If you need a 1920s-style party frock for a teen girl, this tip from Ruth Wyeth Spears describes how to whip up a lovely petal-skirted dress.  Just get a few yards of crepe de chine in a lovely color and in no time you can have your girl looking chic for a summer party! The simplicity of the design amazes me - Ruth's techniques require no pattern and allow you to fit the dress to wearer. Don't be held back by the idea that this is a young girl's dress - I think it would work for any age!

As an interesting aside, girls remained girls much longer in the 1920s. Note how Ruth Wyeth Spears refers to "young girl" and "young daughter" in this sewing tip, but defines that as 16 to 18 years! Of course, back then sizes were defined in "years" as well. :)

Miss Lillian's Vintage Postcards: With Affection From Lizzie

Postcard 36

Sender: Lizzie Mulvey
Addressee: Miss Lilian Maguire, 1902 G Terry Av, Seattle, Wash.
Postmark: St Louis, MO
Date: Aug 24, 1908
Image: Reproduction of painting - outdoor scene labeled "Late Fall"

You can just barely see the title of this scene at the center bottom of the postcard - "Late Fall". It certainly looks like winter. The small figure in the lower right corner is most likely a person bringing in the harvest. It is a chilly scene for a postcard sent in August. :)

Dear Lillian,
Your postal
was received and more
than glad to hear from you
hoping to hear from you real
soon again. We certainly 
did have nice times
together. With much love,
Lizzie Mulvey

This is the first time we have heard from Lizzie, who is apparently a long-time friend of Lillian's from St Louis. Lizzie penciled this message in reply to a postal from Lillian. She recalls the nice times they had together, and signs it affectionately. How very sweet. :)

Monday, June 8, 2015

Home Sewing Tips from the 1920s: Upgrade a Plain Dress to a Plaited Frock

I just love the way Ruth's mind works! In this tip for her 1920s audience, she solves the problem of wanting a pleated (or should I say plaited?) frock when all one has is a plain dress pattern. The solution? Pleat the fabric first, and then lay the pattern pieces! So clever. :)

Ruth Wyeth Spears is such an inspiration!

Wednesday, June 3, 2015

Scraps from the Past: Sunny Summer Wartime Frock

The pattern: Du Barry 5791 (1944)

I love how the original owner wrote her name on the pattern, and drew an arrow to the version that she sewed. Someone also wrote in very faint pencil vertically next to "This view": "no geathers will bring back" - a somewhat mystifying statement, I can only guess at what was meant. The handwriting is different from the writing in ink, so it may have been someone else.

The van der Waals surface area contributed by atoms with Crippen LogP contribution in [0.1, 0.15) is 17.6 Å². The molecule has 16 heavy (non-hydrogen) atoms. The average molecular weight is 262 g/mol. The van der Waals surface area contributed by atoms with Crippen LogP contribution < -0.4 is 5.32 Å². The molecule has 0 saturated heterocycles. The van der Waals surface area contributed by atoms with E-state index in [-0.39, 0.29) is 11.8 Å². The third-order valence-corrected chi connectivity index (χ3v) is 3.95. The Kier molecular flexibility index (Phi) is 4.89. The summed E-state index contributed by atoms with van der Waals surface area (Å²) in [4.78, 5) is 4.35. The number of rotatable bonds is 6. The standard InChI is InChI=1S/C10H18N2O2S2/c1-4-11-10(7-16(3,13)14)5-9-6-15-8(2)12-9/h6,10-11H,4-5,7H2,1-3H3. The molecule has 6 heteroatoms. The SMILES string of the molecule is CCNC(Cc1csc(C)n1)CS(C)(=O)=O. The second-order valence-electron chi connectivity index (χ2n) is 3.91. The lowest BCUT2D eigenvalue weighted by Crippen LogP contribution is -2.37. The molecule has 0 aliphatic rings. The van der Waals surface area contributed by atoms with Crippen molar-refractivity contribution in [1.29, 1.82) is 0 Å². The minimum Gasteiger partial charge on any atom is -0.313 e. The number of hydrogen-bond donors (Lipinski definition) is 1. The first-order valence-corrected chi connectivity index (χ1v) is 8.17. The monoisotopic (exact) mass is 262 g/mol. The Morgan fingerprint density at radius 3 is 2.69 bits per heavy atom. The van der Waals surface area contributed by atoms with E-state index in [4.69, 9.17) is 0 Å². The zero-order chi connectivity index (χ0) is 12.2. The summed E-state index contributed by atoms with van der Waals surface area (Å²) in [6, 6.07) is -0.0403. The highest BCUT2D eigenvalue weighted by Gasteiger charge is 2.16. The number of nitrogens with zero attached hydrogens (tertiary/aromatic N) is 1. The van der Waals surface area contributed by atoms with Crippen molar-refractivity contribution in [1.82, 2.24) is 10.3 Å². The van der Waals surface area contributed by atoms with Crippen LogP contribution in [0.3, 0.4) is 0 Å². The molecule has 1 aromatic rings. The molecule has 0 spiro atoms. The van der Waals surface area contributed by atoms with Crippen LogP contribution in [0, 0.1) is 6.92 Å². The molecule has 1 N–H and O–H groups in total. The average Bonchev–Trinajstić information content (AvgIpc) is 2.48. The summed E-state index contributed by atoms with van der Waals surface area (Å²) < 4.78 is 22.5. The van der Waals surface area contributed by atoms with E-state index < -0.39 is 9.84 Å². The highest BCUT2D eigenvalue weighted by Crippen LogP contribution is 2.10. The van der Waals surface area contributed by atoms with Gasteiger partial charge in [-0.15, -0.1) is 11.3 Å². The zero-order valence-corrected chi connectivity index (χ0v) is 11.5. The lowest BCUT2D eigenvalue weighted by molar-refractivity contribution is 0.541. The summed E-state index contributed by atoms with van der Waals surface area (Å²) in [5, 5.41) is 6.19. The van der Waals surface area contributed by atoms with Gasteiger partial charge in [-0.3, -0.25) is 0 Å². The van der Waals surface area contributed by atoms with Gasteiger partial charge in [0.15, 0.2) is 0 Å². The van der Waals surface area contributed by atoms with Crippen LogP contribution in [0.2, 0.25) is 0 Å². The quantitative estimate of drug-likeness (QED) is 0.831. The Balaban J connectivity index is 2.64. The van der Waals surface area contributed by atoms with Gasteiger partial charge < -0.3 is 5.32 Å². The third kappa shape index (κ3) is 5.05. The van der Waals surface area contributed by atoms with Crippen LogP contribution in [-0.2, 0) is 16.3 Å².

The scrap: This floral cotton print is just a smidgeon of a scrap that was tucked inside this vintage pattern from the war years. But it is still enough to let us envision this frock in a summery print of blue flowers with pink and green bits. It paints a very pretty and sunny picture!

Wednesday, May 27, 2015

In Search of Style: Cute Mid-60s Swimsuit Fashion!

Are you ready for the water this summer with a cute vintage-inspired swimsuit? I recently posted a swimsuit pattern in my shop that had this page from the May '66 edition of Seventeen Magazine tucked inside.

Here is the pattern, Simplicity 5978! When comparing the two swimsuits in the ad with the pattern, I think the sewist had her eye on the lower suit, as it matches the swimsuit pattern the most closely.As you can see, the boy shorts-style trunks and the curved camisole bra top are not too far from the illustrated swimsuit (minus some ruffles) in the lower half of the ad. :) The only real difference is in the beach coverup - the pattern version actually resembles the bloused top of the upper swimsuit in the ad.

Any way you look at it, the suits are cute! (Not to mention their hair is cute too :) The nice bonus with Simplicity 5978 is that it includes a lovely slim dress with a lacy overblouse..

Simplicity 5978

Friday, May 8, 2015

Miss Lillian's Postcards: Vintage Tweet from Niagara Falls

Postcard 35

Sender: Nellie
Addressee: Miss Lilian Maguire, 1902 G Terry St, Seattle, Wash.
Postmark: Niagara Falls, N.Y.
Date: Aug 12, 1908
Image: General View of Falls, Niagara Falls

The fabulous Niagara Falls, looking fabulous in 1908. Comparing this image with a recent image on this page (which looks like it was taken from the same vantage point), it would appear that the structure in the lower right hand corner no longer exists.

Dear Lil,
Am having a
fine trip hope you
are enjoying yours
received you[r] cards.

Well how fun! Nellie is enjoying her summer trip to Niagara Falls, and is assuming that Lillian (misspelled as "Lilian" in the address) is on vacation too. This is the first we have heard from Nellie, who could be a friend or a family member. And evidently Lillian has sent her several post cards. In any case, lucky Nellie to be able to visit Niagara Falls, it was no doubt as thrilling then as it is now. From the postal stamp on the front of the postcard (Seattle, Aug 14), this postcard only took 2 days to reach Lillian!

And where will you be spending your summer vacation?

1907 Jabot Blouse